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The surprise of Montreal's mayoral race has been the rise of a young, glamorous Oxford graduate who, against all odds, has become the second most popular candidate, according to the latest polling.

Mélanie Joly, a 34-year-old lawyer, will not become Montreal's first female mayor on Nov. 3 – the crown will almost certainly go to former Liberal Denis Coderre, who leads by 17 points. But Ms. Joly is already credited with an unexpectedly successful campaign, considering the way it started. A total unknown to the general public, she was running against a popular veteran politician (Mr. Coderre), a "green" party leader who has been making his mark at city hall for eight years (Richard Bergeron) and a respected economist with the backing of Montreal's business community (Marcel Côté).

At first, "Mélanie who?" was dismissed as one of a dozen minor hopefuls. She wasn't even invited to join the three major contenders for the first public debates of the campaign. But everything changed when the polls began to show her campaign gathering steam.

Beauty and youth certainly had a huge part in Ms. Joly's ascent, but there's substance behind the looks. She worked as a corporate lawyer before heading a public-relations firm. She came across as assertive on television, with well-rehearsed clips. When Mr. Coderre accused her of lacking experience, she quipped: "I wouldn't want to have your experience."

Such confidence masks the fact that she doesn't know that much about the city. Quizzed about the cost of an hour's parking in downtown Montreal, she said $9 – three times more than the actual cost. She also failed to identify three major Quebec businesses with headquarters in Montreal. And although she claims to represent "change," she hasn't brought many original ideas to the campaign, except an interesting proposal for a rapid-transit bus system and a "nightlife charter" to balance the needs of residents with those of restaurant and bar proprietors.

Ms. Joly belongs to Montreal's golden youth: well-off parents, good looks, cosmopolitan education, fluent knowledge of both languages and networks of influential friends – in her case, ranging from former premier Lucien Bouchard, whom she calls her "mentor," to two of Pierre Elliott Trudeau's sons. She actually worked for Justin Trudeau's leadership campaign, which led some to believe that she was using the municipal campaign to gain visibility for an eventual federal Liberal candidacy. But if she gets a good enough score on Nov. 3, she might decide to make a career in city politics.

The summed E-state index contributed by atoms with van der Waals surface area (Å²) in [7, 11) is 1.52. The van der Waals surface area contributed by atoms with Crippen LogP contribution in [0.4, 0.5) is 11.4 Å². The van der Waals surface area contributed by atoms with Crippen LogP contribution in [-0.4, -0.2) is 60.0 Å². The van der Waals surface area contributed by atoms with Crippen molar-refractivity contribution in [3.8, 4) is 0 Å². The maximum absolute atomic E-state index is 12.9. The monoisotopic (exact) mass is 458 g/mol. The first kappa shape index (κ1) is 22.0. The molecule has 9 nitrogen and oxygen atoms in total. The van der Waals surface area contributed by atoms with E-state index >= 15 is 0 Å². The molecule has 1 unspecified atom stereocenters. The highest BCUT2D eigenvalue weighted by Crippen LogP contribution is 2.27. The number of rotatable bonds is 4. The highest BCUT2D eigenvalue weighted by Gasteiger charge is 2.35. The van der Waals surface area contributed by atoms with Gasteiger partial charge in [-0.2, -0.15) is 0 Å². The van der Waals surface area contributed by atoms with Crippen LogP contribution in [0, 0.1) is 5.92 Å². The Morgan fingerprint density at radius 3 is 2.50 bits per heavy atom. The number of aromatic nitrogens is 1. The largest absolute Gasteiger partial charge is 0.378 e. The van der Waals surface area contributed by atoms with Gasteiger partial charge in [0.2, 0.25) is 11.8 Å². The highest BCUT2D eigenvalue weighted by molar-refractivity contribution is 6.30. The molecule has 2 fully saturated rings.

How things have changed, since the days when those rare women who ventured into politics were either mature, maternal figures or confirmed single women who presumably led austere lives! Forty years ago, a woman had to leave her sexual persona at the door if she wanted to be taken seriously. While politics was an aphrodisiac for men, it made women less attractive.

Now, look at Christy Clark, Alison Redford and Danielle Smith, the West's most prominent politicians – three attractive, rather young women. And there are countless other examples.

The businesswoman's traditionally dour image has been similarly shattered, with a generation of stylish business leaders who get up at 6 a.m. to go to the gym.

Beauty and fitness are increasingly winning attributes for male politicians, but for women, the change is much more fundamental – it puts an end to the era when women couldn't be brainy and desirable, powerful and sexy. Now, at last, they are accepted as whole human beings – mind and body.